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New communication technology is coming to town

This spring will bring some new options for residents in the way of technology. Frontier Communications and FTTH Communications both have plans to expand different technologies within Rosemount's borders. Here's the low down on what's coming.

Fiber optic

Over the next three years FTTH plans to install fiber optic cables throughout the city, starting this spring. The company installed cables in the Evermoor neighborhoods when the subdivision was built and will continue with its plan to provide service to all of the city.

This summer, general manager Kevin Kawell said the company will complete phase one of its build-out plan by putting in cables east of the railroad tracks and south of Connemara Trail.

Fiber optic, Kawell said, is the communication technology of the future. He said it is faster and more reliable than current technology.

Essentially, fiber optic cables are filled with thin strips of glass tinier than a human hair. Phone, Internet and cable television can all be sent over the cables at speeds not available through traditional phone and cable lines.

The cables will be put into the right-of-way and, as people subscribe, the cables will be brought to the homes. In addition the technology will be available to businesses, which city administrator Jamie Verbrugge said could be a competitive advantage for Rosemount.

Kawell said only 17 communities in Minnesota have full coverage. For business looking for a city, the presence of fiber optic in Rosemount may be a selling point.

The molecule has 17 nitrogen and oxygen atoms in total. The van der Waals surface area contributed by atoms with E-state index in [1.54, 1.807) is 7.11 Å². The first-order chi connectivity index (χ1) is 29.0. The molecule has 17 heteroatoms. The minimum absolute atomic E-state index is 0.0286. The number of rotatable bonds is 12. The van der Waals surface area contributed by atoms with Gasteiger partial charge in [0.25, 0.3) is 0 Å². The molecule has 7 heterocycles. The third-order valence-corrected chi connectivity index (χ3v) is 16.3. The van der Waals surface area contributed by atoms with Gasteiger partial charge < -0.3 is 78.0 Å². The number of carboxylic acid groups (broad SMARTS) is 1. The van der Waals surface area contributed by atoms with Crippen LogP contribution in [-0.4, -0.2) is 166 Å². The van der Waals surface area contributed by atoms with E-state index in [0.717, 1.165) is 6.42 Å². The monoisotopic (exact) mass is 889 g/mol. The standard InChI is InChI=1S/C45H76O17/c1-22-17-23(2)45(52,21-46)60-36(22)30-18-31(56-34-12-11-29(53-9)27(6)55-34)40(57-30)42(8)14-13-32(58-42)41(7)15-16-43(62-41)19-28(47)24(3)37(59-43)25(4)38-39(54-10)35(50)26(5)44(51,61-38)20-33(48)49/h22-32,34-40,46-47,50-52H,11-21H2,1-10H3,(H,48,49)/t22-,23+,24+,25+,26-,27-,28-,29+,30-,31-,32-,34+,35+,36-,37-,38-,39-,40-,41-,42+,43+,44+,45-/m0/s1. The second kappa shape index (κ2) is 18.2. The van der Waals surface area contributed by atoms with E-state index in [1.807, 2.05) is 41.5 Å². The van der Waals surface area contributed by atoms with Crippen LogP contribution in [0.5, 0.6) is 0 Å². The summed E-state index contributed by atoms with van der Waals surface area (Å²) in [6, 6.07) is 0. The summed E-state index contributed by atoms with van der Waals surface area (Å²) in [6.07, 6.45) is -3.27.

"I think it places Rosemount in a very strong position to attract businesses," said Verbrugge.

In the Evermoor addition, Kawell said the service has been well received. He said six out of every 10 homes there have it.

FTTH Communications was started by Homer Thompkins of Contractors Property Development Company because he wanted to bring fiber optic to the Evermoor subdivision. During that time the city negotiated terms that FTTH would not just provide the service to the subdivision but to the whole city.

The company has since been taken over by Rudder Communications of St. Paul but will still complete the plan.


Frontier Communications, a telecommunications company that offers telephone and Internet service, will install a wireless network along County Road 42 and Highway 3 this spring. Frontier representative Maggie Quinn said networks will serve the commercial areas in town and allow businesses to offer wireless Internet hot-spots.

"It will allow people to have mobile Internet access," said Quinn.

Quinn said the network should be installed by the end of April and service will begin shortly after. Frontier subscribers will be able to use the service for a small additional fee. Casual users will also be able to use the service through credit card access at an hourly or daily rate.

A similar network was set up in Burnsville and has been successful, Quinn said. She said Frontier has approached the city of Apple Valley with hopes they will add a network there as well. The goal she said is to have service along the commercial areas in the neighboring communities.

In an agreement Frontier has with the city, it will mount its equipment for the network on city property.